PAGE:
The site is surrounded by burial mounds, roughly 130 of which survive today. Presumably, there were once several hun­dred of these burial monuments, but looting and other destructive activities, like plowing and the removal of mound soil to local fields in boggy areas, have taken their toll. There are two main groups of mounds, the Giessübel-Talhau mounds immediately next to the hillfort and the Hohmichele group, 2.5 kilometers to the west. The mounds closest to the hill-fort were first explored in the late 19th cen­tury and yielded many burials containing gold ornaments and metal drinking vessels, among other grave goods. In the 1930s, the Hohmichele burial mound, second in size only to the Magdalenenberg, was partially excavated, but World War II interrupted the investigations, and subsequently the mound was restored to its original height of 13.5 meters. Tumu­lus 4 in the mound group near the hillfort was partly excavated in the 1950s and ’60s, and the remains of Tumulus 2 and Tumulus 1 in the same mound group were explored in the 1970s and ’80s.

The Landscape of Ancestors Project

These investigations raised numerous questions. One involved the relationship between the mounds in the so-called Giessübel Talhau group and those surrounding the Hohmichele. Until recently, it was thought that the Hohmichele mound group had been abandoned around 540 B.C., about the same time that a fire destroyed the mudbrick wall settlement on the hillforts and its outer settlement. All the burials found in the excavated portion of the Hohmichele dated between 600 and 540 B.C., and the central burial chamber was thought to have contained the founder of the Heuneburg hillfort.

Testing this assumption was one of the goals of the Landscape of Ancestors project, initiated in 1997. This col­laborative, long-term project associated with the University of Wisconsin-Milwaukee and the State Monuments Officer in Tübingen is concerned with understanding the life history of the Heuneburg site and its mortuary monuments. Excavations conducted between 1999 and 2002 in two mounds in the Hohmichele mound group, Tumulus 17 and Tumulus 18, indicate that in fact this mound group continued to be used until at least 450 B.C., and possibly into the early La Tine period.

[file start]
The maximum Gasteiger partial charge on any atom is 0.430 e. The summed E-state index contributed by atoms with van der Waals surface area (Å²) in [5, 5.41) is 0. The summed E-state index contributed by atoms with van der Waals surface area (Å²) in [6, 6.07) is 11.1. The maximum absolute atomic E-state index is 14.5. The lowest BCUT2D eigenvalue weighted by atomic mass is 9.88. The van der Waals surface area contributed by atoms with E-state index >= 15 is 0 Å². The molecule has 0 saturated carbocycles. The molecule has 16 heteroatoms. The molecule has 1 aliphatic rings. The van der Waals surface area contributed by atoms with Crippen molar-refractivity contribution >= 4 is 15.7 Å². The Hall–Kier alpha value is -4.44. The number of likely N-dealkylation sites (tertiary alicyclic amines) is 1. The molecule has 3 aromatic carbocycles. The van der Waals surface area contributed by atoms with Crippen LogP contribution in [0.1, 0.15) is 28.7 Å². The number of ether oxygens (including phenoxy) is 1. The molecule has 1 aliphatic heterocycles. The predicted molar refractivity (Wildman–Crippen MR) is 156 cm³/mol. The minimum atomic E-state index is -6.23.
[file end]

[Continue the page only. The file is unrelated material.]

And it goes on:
Of  Warriors and Women

Situated only a few meters apart, the two mounds were roughly similar in size, each around 20 meters in diameter. Tumulus 17 was preserved to a height of almost 3 meters while Tumulus 18 had been used to amend local agricultural land and was only 1.6 meters high. In spite of these superficial similarities, the mounds are different in a number of interesting ways. Tumulus 17 contained several burials with weapons, including the partially looted central burial chamber, which yielded the frag­ments of at least two iron spears and fragments of an iron knife or sword. In addition, two warrior burials, Grave 1 and Grave 3, were uncovered higher in the mound. Grave 1 contained a bronze cauldron, two iron-tipped spears, an iron belt hook, an iron short sword with an unusual curved handle made of horn, and a leather helmet with an iron helmet plume clamp. Grave 3 held an iron dagger, three bronze fibulae, a bronze upper arm ring, two iron spear points, and a small ceramic drinking cup. The only female burial was found in the disturbed central cham­ber, and although it contained a leather belt decorated with bronze staples and a bronze belt plate, it was otherwise not espe­cially well outfitted. The central burial chamber was 5 by 5 meters, one of the largest known for this time period, and both of the later warrior burials were oriented like the central cham­ber, with the heads to the south and the sides of the chamber (Grave 1) and coffins (Grave 3) oriented to the cardinal direc­tions. The radiocarbon dates and the grave goods indicate a use life of about 150 years for the mound, from about 600–450 B.C.

Tumulus 18 also seems to have been in use for about 150 years, but whereas only five burials were recovered from Tumulus 17, this mound contained at least 18 burials. On the basis of grave goods, more than half of these burials appear to have been female. Two of these probable female burials con­tained bronze neck rings, items not found in any of the Tumulus 17 graves. One of these neck ring graves appears to have been a child’s, based on the size of the burial chamber and of the bronze bracelets also found in the grave. Most of the women’s graves contained bronze decorated belts, all but one contained sym­metrically distributed bronze bracelets (the exception contained the only bronze anklets found in either mound and no bracelets at all), and several contained ceramic vessels.

The burials were oriented in concentric circles around the central burial area, which contained a cremation burial appar­ently not placed in a chamber but consisting of a funeral pyre burned on the spot, with the charcoal pyre remains subsequent­ly distributed in a kind of carpet over a large area of the ancient surface.At least seven elaborately decorated ceramic vessels were placed close together in the center of the burial area.